Shafiqual Haque Choudhury: A Practical Visionary
Shafiqual Haque Choudhury was born into a landowning family in what was then East Pakistan. Just after he graduated as a sociologist from Dhaka University a brutal civil war in 1971 ended in the emergence of his new country, Bangladesh.
Wanting to do something about the devastating post-war poverty and underdevelopment, Shafiq joined an overseas charity that had come to Dhaka after the war. But the fishing co-operatives that he helped to form were all too often captured by their wealthier members, and he took the Maoist view that the poor needed to confront these local elites more directly. With funds from sympathetic international donors, he founded the Association for Social Advancement (ASA) in 1978.
ASA formed groups of working men in the villages, trained them in night schools to ‘recognise the sources of their oppression’ and urged them to carry out ‘social actions’ like work and rent strikes, and withholding repayments due to moneylenders. The plan was to federate the groups at local, then at District, and finally at national level with the ultimate goal of creating a government that reflected the needs of its poorest citizens.
It didn’t work. Social actions were few and grew fewer. Group members didn’t see why they should fight their landlords: ‘at least they give us work and loans: all ASA does is lecture us’. More and more of them deserted ASA to join microcredit groups like Fazle Abed’s BRAC and Muhammad Yunus’s Grameen Bank.
When ASA reversed course and became a microcredit provider in 1992, Shafiq’s genius was fully revealed. He took the prevailing microfinance model, stripped it to its basics, and showed how a branch could become profitable within a year. It was hands-on work: Shafiq himself designed the elegantly simple paperwork and wrote the detailed rules governing how branches were to be run. He prioritised growth: ASA became the fastest growing microcredit provider, with half a million borrowing clients within five years, and well over seven million, nearly all of them women, a decade later. Retained profits grew quickly, and ASA was the first big provider able to wean itself off grants and subsidised loans. It became the first to abandon ‘joint liability’ (under which group members had to financially guarantee each other’s loan repayments) in favour of individual loans, moving microcredit away from the communitarian towards a more individualistic approach. ASA encouraged savings, believing they protected both client and provider from loan repayment problems, an approach that helped save Bangladesh from the kind of microcredit meltdown that India suffered in 2010.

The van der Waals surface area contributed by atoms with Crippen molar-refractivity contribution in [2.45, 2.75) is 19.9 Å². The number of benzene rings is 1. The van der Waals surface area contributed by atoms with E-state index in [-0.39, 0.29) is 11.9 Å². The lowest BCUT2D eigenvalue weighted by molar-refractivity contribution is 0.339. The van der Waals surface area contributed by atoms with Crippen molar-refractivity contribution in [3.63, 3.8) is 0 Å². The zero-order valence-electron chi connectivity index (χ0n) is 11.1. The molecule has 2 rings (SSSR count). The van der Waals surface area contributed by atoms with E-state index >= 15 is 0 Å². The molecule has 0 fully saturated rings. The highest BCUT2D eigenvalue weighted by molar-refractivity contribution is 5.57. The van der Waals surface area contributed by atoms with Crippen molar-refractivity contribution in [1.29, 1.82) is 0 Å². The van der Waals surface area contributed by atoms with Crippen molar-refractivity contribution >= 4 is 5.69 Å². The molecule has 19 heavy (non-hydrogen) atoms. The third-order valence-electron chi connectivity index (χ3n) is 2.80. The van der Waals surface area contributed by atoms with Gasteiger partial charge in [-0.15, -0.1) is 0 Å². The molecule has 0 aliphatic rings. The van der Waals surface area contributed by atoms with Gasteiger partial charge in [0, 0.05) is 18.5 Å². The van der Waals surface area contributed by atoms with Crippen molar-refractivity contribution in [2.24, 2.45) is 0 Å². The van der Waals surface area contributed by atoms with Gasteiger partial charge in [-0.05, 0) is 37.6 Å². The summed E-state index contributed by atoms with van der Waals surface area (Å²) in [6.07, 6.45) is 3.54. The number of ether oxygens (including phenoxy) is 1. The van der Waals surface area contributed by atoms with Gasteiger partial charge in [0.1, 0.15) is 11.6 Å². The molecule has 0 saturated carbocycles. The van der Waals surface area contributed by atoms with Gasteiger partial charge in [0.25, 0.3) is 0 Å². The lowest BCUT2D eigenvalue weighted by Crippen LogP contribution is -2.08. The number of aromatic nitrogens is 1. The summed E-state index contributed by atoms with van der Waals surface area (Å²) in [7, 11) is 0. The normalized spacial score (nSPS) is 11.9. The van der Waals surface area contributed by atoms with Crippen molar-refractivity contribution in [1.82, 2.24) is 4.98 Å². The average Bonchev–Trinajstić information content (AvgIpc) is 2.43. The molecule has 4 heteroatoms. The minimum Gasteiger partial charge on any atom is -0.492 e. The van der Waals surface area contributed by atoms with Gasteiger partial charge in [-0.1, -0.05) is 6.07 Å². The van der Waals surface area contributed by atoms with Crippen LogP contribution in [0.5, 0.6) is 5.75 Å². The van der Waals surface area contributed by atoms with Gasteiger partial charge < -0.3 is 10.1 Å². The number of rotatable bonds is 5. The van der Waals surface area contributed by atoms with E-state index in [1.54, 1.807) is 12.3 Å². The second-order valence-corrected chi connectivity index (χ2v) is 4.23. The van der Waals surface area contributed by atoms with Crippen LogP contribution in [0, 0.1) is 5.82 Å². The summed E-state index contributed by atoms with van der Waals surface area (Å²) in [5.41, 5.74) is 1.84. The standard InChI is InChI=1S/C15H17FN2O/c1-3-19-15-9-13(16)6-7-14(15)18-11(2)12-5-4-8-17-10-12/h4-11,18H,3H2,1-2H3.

Donors asked ASA to promote the ‘ASA Model’, in other developing countries, so Shafiq had experience of running overseas programmes by the time he met a Netherlands-based entrepreneur and in 2007 jointly set up ASA International, a commercial microcredit company working outside Bangladesh. ASA International, which owns microfinance institutions in thirteen countries in Asia and Africa, allowed Shafiq to pursue his social mission across the globe. ASA International still follows the ASA Model established by Shafiq many years ago. It’s successful IPO on the London exchange in 2018 allows the wider public to invest in low-income people, an approach that Shafiq came to believe was essential to scale microfinance and improve the lives of many.
Shafiq was an always modest and sometimes contradictory character. Despite the astonishing success of his work in microfinance, he worried whether he had been a ‘traitor’ in abandoning the dream of a peasant-led revolution. Though he skilfully steered ASA clear of party-politics, he allowed himself to be flattered into taking a ministerial-level post in a short-lived technocratic caretaker government in 2006. Always charming and affable with friends, the ‘President Sir’, as his staff called him, could seem a lonely figure, seated behind his big empty desk in his office on the top floor of ASA Tower, signing the documents that were sent in to him and regretting that he could no longer visit the villages incognito.
Shafiq was both an inspirational and a transformative leader, and guardian to many, who stayed true to his social mission in everything he did. His legacy will live on.
He leaves a widow and three sons, one of whom, a senior ASA executive, has succeeded him in the role of President of ASA.
Written by Stuart Rutherford, author of ‘The Pledge: ASA, Peasant Politics, and Microfinance in the Development of Bangladesh’. Rutherford is a researcher and consultant in financial services for the poor. He has lived in Bangladesh since late 1984 and worked with ASA for two decades.